BACKGROUND: Existing quantitative evidence suggests that at a population level, socioeconomic factors affect access to preferred place of death. However, the influence of individual and contextual socioeconomic factors on preferred place of death are less well understood.
AIM: To systematically synthesise the existing qualitative evidence for socioeconomic factors affecting access to preferred place of death in the United Kingdom.
DESIGN: A thematic synthesis of qualitative research.
DATA SOURCES:: Cochrane Library, MEDLINE, Embase, CINAHL, ASSIA, Scopus and PsycINFO databases were searched from inception to May 2018.
RESULTS: A total of 13 articles, reporting on 12 studies, were included in the synthesis. Two overarching themes were identified: 'Human factors' representing support networks, interactions between people and decision-making and 'Environmental factors', which included issues around locations and resources. Few studies directly referenced socioeconomic deprivation. The main factor affecting access to preferred place of death was social support; people with fewer informal carers were less likely to die in their preferred location. Other key findings included fluidity around the concept of home and variability in preferred place of death itself, particularly in response to crises.
CONCLUSION: There is limited UK-based qualitative research on socioeconomic factors affecting preferred place of death. Further qualitative research is needed to explore the barriers and facilitators of access to preferred place of death in socioeconomically deprived UK communities. In practice, there needs to be more widespread discussion and documentation of preferred place of death while also recognising these preferences may change as death nears or in times of crisis.
CONTEXT: Completion of advance directives (ADs) enhances the likelihood of receiving goal-concordant treatments near the end of life. Previous research on community samples have shown that completion of ADs is less common in lower socioeconomic status demographic group; there is a paucity of such research in patients with cancer.
OBJECTIVES: To study the effect of income and education on the completion of ADs.
HYPOTHESIS: Patients with cancer having lower incomes and education levels would be less likely to report completing ADs.
METHODS: We conducted cross-sectional analyses of data provided by patients (n = 265) enrolled in the Values and Options in Cancer Care clinical trial. Patients with advanced cancer reported whether they had (1) completed a living will or (2) designated a health-care proxy. Response options for both questions were yes (scored 1), no (scored 0), and unsure (scored 0). We studied the association of lower household income (=US$20 000) and education level (never attended college) with AD scores.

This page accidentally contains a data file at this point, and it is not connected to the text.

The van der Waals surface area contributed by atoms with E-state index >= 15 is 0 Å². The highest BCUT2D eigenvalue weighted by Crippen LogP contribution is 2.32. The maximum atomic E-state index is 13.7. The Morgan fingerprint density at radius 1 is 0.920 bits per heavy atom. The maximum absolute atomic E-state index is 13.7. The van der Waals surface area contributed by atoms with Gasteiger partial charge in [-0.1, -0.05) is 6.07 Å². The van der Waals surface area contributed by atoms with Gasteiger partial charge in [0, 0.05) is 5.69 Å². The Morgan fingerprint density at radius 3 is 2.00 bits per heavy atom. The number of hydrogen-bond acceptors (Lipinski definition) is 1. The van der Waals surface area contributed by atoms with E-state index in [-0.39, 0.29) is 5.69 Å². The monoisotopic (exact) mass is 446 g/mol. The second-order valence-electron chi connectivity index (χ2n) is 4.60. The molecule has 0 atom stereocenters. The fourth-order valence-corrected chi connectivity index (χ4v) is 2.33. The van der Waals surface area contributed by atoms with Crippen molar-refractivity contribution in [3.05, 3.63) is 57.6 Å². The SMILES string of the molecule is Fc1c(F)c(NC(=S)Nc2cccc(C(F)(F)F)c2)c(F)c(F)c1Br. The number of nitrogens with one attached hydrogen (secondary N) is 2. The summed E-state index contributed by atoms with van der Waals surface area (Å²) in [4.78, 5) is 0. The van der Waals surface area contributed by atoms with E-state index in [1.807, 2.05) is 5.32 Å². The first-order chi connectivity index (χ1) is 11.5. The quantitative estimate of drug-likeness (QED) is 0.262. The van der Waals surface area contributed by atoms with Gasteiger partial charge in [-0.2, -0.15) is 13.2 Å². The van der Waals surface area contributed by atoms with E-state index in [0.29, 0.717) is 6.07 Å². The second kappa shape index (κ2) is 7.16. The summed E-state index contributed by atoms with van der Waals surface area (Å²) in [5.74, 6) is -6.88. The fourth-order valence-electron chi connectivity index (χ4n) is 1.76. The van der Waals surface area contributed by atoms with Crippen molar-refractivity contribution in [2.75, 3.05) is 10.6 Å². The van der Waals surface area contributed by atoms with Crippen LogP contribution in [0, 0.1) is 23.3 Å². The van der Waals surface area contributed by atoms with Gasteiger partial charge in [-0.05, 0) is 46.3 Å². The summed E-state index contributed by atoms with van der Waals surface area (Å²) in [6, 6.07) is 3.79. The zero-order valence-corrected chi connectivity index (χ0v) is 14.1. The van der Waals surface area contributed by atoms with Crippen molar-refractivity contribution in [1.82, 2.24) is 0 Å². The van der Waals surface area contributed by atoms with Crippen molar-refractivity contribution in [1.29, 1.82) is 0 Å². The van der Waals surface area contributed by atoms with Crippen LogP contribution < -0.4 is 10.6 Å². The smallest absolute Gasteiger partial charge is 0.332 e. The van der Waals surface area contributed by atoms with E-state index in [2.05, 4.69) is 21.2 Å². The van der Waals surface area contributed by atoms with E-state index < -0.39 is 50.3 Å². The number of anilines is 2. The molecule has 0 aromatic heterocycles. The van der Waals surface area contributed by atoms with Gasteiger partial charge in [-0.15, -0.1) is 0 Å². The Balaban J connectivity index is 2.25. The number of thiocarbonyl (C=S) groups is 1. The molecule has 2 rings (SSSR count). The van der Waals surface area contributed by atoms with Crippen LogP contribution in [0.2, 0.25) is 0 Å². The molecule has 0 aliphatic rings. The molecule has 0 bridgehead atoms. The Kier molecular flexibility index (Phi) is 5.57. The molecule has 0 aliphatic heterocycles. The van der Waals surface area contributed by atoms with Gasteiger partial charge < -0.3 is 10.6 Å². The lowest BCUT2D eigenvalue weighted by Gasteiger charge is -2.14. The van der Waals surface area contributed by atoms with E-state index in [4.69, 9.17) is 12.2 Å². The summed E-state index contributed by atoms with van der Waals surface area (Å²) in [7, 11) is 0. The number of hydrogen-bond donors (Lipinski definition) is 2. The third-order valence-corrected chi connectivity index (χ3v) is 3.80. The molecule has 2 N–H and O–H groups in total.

RESULTS: Patients with lower annual incomes had lower AD scores (estimate -0.44; confidence intervals [CI]: -0.71 to -0.16, P = .001); the association between higher educational attainment (some college or more) and completion of ADs was not statistically significant (estimate 0.04, CI: -0.16 to 0.24, P = .70).
CONCLUSION: Interventions to promote completion of ADs among lower income patients with serious illnesses are needed.
BACKGROUND: Socioeconomic status (SES) is an important determinant of disparities in health care and may play a role in end-of-life care and decision-making. The SES is difficult to retrospectively abstract from current electronic medical records and data sets.
OBJECTIVE: Using a validated SES measuring tool derived from home address, the HOUsing-based SocioEconomic Status index, termed HOUSES we wanted to determine whether SES is associated with differences in end-of-life care and decision-making.
DESIGN/SETTING/PARTICIPANTS: This cross-sectional study utilized a cohort of Olmsted County adult residents admitted to 7 intensive care units (ICUs) at Mayo Rochester between June 1, 2011, and May 31, 2014.
MEASUREMENTS: Multiple variables that reflect decision-making and care at end of life and during critical illness were evaluated, including presence of advance directives and discharge disposition. The SES was measured by individual housing-based SES index (HOUSES index; a composite index derived from real property as a standardized z-score) at the date of admission to the ICU which was then divided into 4 quartiles. The greater HOUSES, the higher SES, outcomes were adjusted for age, 24-hour Acute Physiology and Chronic Health Evaluation III score, sex, race/ethnicity, and insurance.
RESULTS: Among the eligible 4134 participants, the addresses of 3393 (82%) were successfully geocoded and formulated into HOUSES. The adjusted odds ratios comparing HOUSES 1 versus 2, 3, and 4 demonstrated lower likelihood of advance directives -0.77(95% CI: 0.63-0.93) and lower likelihood of discharge to home -0.60(95% CI: 1.0.5-0.72).
CONCLUSION: Lower SES, derived from a composite index of housing attributes, was associated with lower rates of advance directives and lower likelihood of discharge to home.